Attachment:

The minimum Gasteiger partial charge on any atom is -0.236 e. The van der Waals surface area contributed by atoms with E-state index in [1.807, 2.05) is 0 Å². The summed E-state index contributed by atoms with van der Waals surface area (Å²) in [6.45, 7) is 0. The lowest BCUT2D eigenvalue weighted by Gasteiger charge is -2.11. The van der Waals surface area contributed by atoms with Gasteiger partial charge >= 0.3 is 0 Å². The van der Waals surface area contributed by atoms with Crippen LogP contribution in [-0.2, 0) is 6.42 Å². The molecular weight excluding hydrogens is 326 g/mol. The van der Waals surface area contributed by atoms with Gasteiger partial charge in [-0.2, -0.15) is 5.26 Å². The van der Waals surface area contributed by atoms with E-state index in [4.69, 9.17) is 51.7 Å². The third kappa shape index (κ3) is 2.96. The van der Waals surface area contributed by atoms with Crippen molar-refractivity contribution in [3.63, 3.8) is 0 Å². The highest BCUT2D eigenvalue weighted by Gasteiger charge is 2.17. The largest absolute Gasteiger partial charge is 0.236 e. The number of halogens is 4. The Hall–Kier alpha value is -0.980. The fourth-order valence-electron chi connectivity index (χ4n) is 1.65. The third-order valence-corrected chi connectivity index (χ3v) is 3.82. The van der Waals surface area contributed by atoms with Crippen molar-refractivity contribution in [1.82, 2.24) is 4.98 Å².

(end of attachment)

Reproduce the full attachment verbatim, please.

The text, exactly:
The minimum Gasteiger partial charge on any atom is -0.236 e. The van der Waals surface area contributed by atoms with E-state index in [1.807, 2.05) is 0 Å². The summed E-state index contributed by atoms with van der Waals surface area (Å²) in [6.45, 7) is 0. The lowest BCUT2D eigenvalue weighted by Gasteiger charge is -2.11. The van der Waals surface area contributed by atoms with Gasteiger partial charge >= 0.3 is 0 Å². The van der Waals surface area contributed by atoms with Crippen LogP contribution in [-0.2, 0) is 6.42 Å². The molecular weight excluding hydrogens is 326 g/mol. The van der Waals surface area contributed by atoms with Gasteiger partial charge in [-0.2, -0.15) is 5.26 Å². The van der Waals surface area contributed by atoms with E-state index in [4.69, 9.17) is 51.7 Å². The third kappa shape index (κ3) is 2.96. The van der Waals surface area contributed by atoms with Crippen molar-refractivity contribution in [3.63, 3.8) is 0 Å². The highest BCUT2D eigenvalue weighted by Gasteiger charge is 2.17. The largest absolute Gasteiger partial charge is 0.236 e. The number of halogens is 4. The Hall–Kier alpha value is -0.980. The fourth-order valence-electron chi connectivity index (χ4n) is 1.65. The third-order valence-corrected chi connectivity index (χ3v) is 3.82. The van der Waals surface area contributed by atoms with Crippen molar-refractivity contribution in [1.82, 2.24) is 4.98 Å².